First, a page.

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Bone & Joint Open
Vol. 3, Issue 5 | Pages 390 - 397
1 May 2022
Hiranaka T Suda Y Saitoh A Tanaka A Arimoto A Koide M Fujishiro T Okamoto K

The kinematic alignment (KA) approach to total knee arthroplasty (TKA) has recently increased in popularity. Accordingly, a number of derivatives have arisen and have caused confusion. Clarification is therefore needed for a better understanding of KA-TKA. Calipered (or true, pure) KA is performed by cutting the bone parallel to the articular surface, compensating for cartilage wear. In soft-tissue respecting KA, the tibial cutting surface is decided parallel to the femoral cutting surface (or trial component) with in-line traction. These approaches are categorized as unrestricted KA because there is no consideration of leg alignment or component orientation. Restricted KA is an approach where the periarthritic joint surface is replicated within a safe range, due to concerns about extreme alignments that have been considered ‘alignment outliers’ in the neutral mechanical alignment approach. More recently, functional alignment and inverse kinematic alignment have been advocated, where bone cuts are made following intraoperative planning, using intraoperative measurements acquired with computer assistance to fulfill good coordination of soft-tissue balance and alignment. The KA-TKA approach aims to restore the patients’ own harmony of three knee elements (morphology, soft-tissue balance, and alignment) and eventually the patients’ own kinematics. The respective approaches start from different points corresponding to one of the elements, yet each aim for the same goal, although the existing implants and techniques have not yet perfectly fulfilled that goal.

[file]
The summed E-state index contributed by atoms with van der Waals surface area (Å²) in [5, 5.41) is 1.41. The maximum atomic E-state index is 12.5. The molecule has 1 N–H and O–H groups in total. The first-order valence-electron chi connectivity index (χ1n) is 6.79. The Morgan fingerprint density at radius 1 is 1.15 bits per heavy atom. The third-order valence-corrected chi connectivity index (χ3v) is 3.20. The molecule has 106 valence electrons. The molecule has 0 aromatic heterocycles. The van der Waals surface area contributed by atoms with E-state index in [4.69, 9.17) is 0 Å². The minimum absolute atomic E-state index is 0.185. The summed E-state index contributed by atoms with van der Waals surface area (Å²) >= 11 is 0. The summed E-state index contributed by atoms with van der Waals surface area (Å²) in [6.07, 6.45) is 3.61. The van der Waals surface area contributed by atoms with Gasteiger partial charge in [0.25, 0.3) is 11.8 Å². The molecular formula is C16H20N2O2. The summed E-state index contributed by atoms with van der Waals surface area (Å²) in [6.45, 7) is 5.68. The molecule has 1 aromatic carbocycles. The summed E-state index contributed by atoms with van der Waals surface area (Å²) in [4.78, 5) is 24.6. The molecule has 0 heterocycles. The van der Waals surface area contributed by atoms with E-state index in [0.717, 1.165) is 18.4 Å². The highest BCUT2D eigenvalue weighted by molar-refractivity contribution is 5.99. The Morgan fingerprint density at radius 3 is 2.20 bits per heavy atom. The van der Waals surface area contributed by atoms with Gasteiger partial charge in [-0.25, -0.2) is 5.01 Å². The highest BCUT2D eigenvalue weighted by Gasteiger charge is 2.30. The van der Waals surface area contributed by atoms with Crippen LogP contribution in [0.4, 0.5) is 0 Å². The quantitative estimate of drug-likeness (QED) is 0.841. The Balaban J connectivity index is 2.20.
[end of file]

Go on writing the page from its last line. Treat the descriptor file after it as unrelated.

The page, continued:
Bone & Joint Research
Vol. 11, Issue 4 | Pages 226 - 228
20 Apr 2022
Hiranaka T Suda Y Saitoh A Koide M Tanaka A Arimoto A Fujishiro T Okamoto K